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# Number of solutions to a system of equations algebraically

Sal solves several examples where he reasons about the number of solutions of systems of equations using algebraic reasoning.

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• If both sides equal zero is that also a zero solution equation?
• If you are solving a system of equations and get to the point where you have: 0 = 0; this is an Identity (a situation that is always true). In a system of equations it means that the 2 equations are actually the same line (visualize one line sitting right on top of the other). So, the system has a solution set of all the possible points on that line.

Contrast that with a solution like: 0 = 2. This is a contradiction (it is always false). This indicates that the 2 equations have no points in common. So, they would be parallel lines.
• y=−2x−4
y=3x+3
​How many solutions does this system have?
• This system of linear equations have only one solution.
That is because this system of equations is written in slope-intercept form:
y=mx+b,
In which m is the slope and b is the y-intercept.
So in the first equation, -2 is the slope.
And in the second equation, 3 is the slope.
And it becomes very obvious -- two lines with a DIFFERENT slope will always intersect at some point!
So this system has only one solution.
P.S. sorry for answering 9 months later!
• I'm purposefully trying to make a difficult question.
What is the solution to this system of linear equations?
y=mx-1
y=(m-1)x-2
Where m = Graham's Number
I figure it's something VERY close to (0,-2) because the two lines will almost seem to be on top of one another in an almost vertical line.
To be a little more accurate, I know the solution will have an x value slightly more negative than 0 (-0.000...1) and a y value slightly more negative than -2 (-2.000...1).
How do I show my solution algebraically?
Another question: Picking an arbitrary location on the y-axis, how would I show the distance from those two lines?
Through substitution, x = 3.
So the solution to the system of equations y = mx - 1 and y = (m - 1)x - 2 is the ordered pair (3, y).
To find y, we simplify again and see that:
y = 3(Graham's Number) - 5
So the lines will intersect at (3, y) where y is an extremely big number.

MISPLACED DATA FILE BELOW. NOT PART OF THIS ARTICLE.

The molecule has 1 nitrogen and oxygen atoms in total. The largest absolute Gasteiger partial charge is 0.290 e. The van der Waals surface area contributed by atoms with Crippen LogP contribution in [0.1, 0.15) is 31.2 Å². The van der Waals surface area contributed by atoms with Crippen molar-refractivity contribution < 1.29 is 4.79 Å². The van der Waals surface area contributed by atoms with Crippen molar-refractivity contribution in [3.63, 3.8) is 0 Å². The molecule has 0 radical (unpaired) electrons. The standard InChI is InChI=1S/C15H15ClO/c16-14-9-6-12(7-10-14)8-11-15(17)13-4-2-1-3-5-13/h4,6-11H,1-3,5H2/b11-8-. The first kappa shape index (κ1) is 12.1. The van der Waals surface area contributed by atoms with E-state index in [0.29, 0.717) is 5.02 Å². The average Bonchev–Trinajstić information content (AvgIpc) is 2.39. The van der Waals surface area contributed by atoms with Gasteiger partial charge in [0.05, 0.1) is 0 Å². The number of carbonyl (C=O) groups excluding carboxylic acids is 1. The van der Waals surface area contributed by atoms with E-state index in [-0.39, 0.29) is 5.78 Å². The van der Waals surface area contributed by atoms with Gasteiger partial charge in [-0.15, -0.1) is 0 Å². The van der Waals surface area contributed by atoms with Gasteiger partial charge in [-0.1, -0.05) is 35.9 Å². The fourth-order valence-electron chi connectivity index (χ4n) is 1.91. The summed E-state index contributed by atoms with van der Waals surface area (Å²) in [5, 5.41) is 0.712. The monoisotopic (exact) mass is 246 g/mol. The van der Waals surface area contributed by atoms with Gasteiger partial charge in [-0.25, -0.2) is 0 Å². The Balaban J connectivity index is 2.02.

• I have difficulty understanding this kind of equations:
​y=4x−7
​y=x−3
even when I get a hint, the hint is talking about another equation!
• You have probably already figured this out by now, but you can use the second equation to solve for the first one :D Since the second equation says that y=x-3, you can substitute "x-3" into the first equation so that there's only one variable (x). Then you can solve the rest of the equation, I believe.
(1 vote)
• How did you get -36 on the first problem
• He multiplied or divided the whole second equation by -1 which in effect just changes the signs in the whole equation such that 5x - 9y = 36 becomes - 5x +9y - - 36
• Why am I getting Korean subs?
• That happens to me sometimes as well. It i easy to change, just click the CC to turn them off or if you want English subtitles go to the gear and change to English. Or you could starting practicing Korean! :)
• A person to say math is "fun" like Sal must really like math or either is really great at math.
• To be great at math often means the person enjoys and finds satisfaction in it. Math can certainly be fun for those who have a natural aptitude and passion for it. Sal's enthusiasm suggests he likely excels at math because he genuinely derives pleasure from the subject matter and problem-solving process. I know this because I am good at math precisely because I love math myself. When you have a genuine interest and passion for a subject, it makes the learning process much more enjoyable and allows you to excel.
• At , even if the 0 had an x, like 0x = -20, it still wouldn't work, right? Because everything times 0 = 0, not -20.
• Yes, in fact, x is undefined in that equation because to solve for it, you would have to divide by 0 which is undefined.
• 5x - 9y = 16
5x - 9y = 36
Both 16 and 36 are equal to 5x - 9y. This means 16 = 36, but they aren't equal. I don't understand.
• Which also means that the two lines created by these equations are parallel (they both have a slope of 5/9, but different y intercepts - -16/9 and -4).
• Sooo, this is my logic:
after solving for y, I get an equation, say K.x +C(where K is coefficeint of x and C is a constant). Then, the equations have-
1. No solutions if K is same but C is different in both equation.
2. infinite solutions if K and C are equal for both equations.
3. and, one solution if K is different.
Is this right?